Years ago, he asked parents in a focus group about standards.  An African-American single mother living on welfare said her middle-school son was getting A’s for coloring in a coloring book. “The kids in the suburbs have to work really hard for their A’s,” she said. “When my child graduates, all he will be good for is working the checkout counter at the grocery store.  I want my child to have the same opportunities they have.  I want him to have to do as well in school as they have to do to earn an A.”

It will be very hard for schools with low-income and minority students to meet the new standards, Tucker concedes. Spending more won’t be enough.

We already spend more money on average than every industrialized country except Luxembourg and Norway.  We will have to do what the top-performers everywhere have done: radically change our school finance systems, academic standards, curriculum, instructional practices and tests and exams.  Not least important, we will have to make big changes in teacher compensation, the way we structure teachers’ careers, the standards for getting into teachers colleges, the curriculum in our teachers colleges, our teacher licensure standards and the way we support new teachers.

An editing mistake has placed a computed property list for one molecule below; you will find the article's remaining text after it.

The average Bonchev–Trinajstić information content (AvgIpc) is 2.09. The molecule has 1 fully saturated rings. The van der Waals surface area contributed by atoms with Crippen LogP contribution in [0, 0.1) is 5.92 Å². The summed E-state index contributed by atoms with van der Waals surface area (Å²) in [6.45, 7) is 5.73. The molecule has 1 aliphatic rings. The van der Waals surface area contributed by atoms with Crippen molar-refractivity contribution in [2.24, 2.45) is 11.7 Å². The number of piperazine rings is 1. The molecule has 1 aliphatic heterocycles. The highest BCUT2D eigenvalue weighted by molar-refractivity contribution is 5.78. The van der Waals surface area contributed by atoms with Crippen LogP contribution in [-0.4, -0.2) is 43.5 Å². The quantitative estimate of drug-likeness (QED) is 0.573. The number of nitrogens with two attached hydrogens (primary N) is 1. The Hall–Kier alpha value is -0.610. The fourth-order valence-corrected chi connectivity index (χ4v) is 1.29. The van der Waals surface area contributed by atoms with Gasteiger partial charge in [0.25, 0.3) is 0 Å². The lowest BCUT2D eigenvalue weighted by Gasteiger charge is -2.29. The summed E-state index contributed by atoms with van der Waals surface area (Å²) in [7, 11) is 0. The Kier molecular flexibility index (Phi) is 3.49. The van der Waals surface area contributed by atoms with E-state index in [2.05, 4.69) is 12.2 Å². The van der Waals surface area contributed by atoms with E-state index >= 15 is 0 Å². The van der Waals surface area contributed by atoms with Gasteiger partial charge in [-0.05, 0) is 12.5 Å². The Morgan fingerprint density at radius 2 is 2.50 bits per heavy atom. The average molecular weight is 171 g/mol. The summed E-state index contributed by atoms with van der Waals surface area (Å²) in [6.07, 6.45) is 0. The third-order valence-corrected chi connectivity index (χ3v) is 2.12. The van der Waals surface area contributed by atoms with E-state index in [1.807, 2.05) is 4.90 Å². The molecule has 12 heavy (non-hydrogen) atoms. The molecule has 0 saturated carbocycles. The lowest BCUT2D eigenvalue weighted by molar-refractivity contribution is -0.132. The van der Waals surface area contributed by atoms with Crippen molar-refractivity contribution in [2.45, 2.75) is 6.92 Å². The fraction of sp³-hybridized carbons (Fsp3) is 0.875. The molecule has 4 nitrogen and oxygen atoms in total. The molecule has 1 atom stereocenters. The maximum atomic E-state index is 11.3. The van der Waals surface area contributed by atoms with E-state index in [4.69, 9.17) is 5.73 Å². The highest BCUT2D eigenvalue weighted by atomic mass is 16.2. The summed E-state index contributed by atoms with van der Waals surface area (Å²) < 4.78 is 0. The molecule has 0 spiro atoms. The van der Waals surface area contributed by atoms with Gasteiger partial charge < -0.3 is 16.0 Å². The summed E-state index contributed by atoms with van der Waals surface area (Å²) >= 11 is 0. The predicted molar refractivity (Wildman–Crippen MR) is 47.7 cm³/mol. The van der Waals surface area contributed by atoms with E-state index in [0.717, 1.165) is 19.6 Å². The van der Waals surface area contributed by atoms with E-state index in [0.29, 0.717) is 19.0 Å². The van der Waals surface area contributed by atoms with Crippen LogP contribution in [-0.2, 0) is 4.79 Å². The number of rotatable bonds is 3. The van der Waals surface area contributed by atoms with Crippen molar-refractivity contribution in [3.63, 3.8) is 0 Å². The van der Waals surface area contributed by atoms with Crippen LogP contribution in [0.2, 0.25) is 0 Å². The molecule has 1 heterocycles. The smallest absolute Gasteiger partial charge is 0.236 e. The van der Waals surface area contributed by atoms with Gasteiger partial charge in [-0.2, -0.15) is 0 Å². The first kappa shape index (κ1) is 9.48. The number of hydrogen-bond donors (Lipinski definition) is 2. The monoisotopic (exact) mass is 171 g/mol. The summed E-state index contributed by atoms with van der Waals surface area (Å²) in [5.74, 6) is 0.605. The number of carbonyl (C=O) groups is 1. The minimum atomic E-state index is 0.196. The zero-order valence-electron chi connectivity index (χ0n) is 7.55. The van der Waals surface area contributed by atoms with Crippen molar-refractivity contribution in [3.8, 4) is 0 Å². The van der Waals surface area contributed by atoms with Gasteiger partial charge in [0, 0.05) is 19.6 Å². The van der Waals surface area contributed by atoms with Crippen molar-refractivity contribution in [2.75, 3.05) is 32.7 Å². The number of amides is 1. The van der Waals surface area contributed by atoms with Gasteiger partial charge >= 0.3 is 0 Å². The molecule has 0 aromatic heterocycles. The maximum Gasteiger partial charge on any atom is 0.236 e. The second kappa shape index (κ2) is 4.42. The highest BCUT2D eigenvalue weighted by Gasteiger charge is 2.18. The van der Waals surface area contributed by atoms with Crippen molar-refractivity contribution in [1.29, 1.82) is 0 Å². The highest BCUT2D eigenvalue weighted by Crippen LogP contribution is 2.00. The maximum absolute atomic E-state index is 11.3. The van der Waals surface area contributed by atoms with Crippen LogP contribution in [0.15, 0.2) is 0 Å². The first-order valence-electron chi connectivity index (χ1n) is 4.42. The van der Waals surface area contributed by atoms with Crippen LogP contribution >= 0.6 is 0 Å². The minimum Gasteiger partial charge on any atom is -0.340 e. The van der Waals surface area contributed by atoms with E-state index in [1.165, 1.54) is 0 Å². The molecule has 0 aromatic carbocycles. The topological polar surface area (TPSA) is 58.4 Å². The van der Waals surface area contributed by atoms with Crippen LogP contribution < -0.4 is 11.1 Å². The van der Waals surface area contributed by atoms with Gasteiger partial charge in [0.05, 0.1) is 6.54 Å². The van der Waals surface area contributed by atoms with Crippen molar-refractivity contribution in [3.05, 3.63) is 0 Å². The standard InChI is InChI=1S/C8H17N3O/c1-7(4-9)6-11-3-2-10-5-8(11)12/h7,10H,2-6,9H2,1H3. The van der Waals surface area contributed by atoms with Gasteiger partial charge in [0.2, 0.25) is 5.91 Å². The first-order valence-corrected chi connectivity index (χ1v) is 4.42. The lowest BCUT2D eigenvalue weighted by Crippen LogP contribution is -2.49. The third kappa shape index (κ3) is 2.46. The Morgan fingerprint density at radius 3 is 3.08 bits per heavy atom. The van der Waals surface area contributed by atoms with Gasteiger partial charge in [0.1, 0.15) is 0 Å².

Rejecting high standards isn’t an option, Tucker argues. Employers will enforce the standards when they decide who to hire. Selective colleges will enforce the standards when they decide who to admit.

Britain: Spending doesn’t improve schools

“There is no correlation at all between the level of per-pupil funding and educational outcomes,” concludes a Deloitte analysis of British schools, reports The Telegraph. The Department of Education had commissioned the study to provide support  for a “pupil premium” — extra funding — for disadvantaged students.

The report confirms what’s obvious to parents, editorializes The Telegraph: “Ethos is what matters most – and you can’t buy a good ethos. Head teachers who turn around a school are utterly priceless, in every way.”

We’d say “culture” instead of  “ethos” and “principal” for “head teacher.”

There’s evidence that a well-run school will use extra funds to improve, going from good to very good or very good to excellent. But more money doesn’t help if the school lacks strong leadership.